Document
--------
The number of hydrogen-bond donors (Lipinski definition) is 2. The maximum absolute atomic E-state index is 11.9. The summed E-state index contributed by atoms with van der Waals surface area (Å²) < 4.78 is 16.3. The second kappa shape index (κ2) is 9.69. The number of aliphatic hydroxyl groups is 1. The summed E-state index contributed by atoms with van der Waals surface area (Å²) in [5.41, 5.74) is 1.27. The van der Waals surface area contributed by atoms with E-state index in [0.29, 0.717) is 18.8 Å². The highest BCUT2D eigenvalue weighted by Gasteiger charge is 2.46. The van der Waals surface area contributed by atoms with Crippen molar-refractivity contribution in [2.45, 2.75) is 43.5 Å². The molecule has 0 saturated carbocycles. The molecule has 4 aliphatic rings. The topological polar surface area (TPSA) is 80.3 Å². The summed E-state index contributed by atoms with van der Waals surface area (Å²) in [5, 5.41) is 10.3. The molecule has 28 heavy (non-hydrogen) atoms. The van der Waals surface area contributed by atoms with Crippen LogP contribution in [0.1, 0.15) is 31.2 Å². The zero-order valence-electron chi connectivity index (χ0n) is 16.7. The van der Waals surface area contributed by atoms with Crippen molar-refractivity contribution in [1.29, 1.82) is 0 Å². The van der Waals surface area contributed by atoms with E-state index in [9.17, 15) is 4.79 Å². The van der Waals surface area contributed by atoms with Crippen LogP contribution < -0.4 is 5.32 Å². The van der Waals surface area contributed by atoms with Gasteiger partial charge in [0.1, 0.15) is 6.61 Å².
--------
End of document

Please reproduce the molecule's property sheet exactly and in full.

The number of hydrogen-bond donors (Lipinski definition) is 2. The maximum absolute atomic E-state index is 11.9. The summed E-state index contributed by atoms with van der Waals surface area (Å²) < 4.78 is 16.3. The second kappa shape index (κ2) is 9.69. The number of aliphatic hydroxyl groups is 1. The summed E-state index contributed by atoms with van der Waals surface area (Å²) in [5.41, 5.74) is 1.27. The van der Waals surface area contributed by atoms with E-state index in [0.29, 0.717) is 18.8 Å². The highest BCUT2D eigenvalue weighted by Gasteiger charge is 2.46. The van der Waals surface area contributed by atoms with Crippen molar-refractivity contribution in [2.45, 2.75) is 43.5 Å². The molecule has 0 saturated carbocycles. The molecule has 4 aliphatic rings. The topological polar surface area (TPSA) is 80.3 Å². The summed E-state index contributed by atoms with van der Waals surface area (Å²) in [5, 5.41) is 10.3. The molecule has 28 heavy (non-hydrogen) atoms. The van der Waals surface area contributed by atoms with Crippen LogP contribution in [0.1, 0.15) is 31.2 Å². The zero-order valence-electron chi connectivity index (χ0n) is 16.7. The van der Waals surface area contributed by atoms with Crippen molar-refractivity contribution in [1.29, 1.82) is 0 Å². The van der Waals surface area contributed by atoms with E-state index in [9.17, 15) is 4.79 Å². The van der Waals surface area contributed by atoms with Crippen LogP contribution < -0.4 is 5.32 Å². The van der Waals surface area contributed by atoms with Gasteiger partial charge in [0.1, 0.15) is 6.61 Å².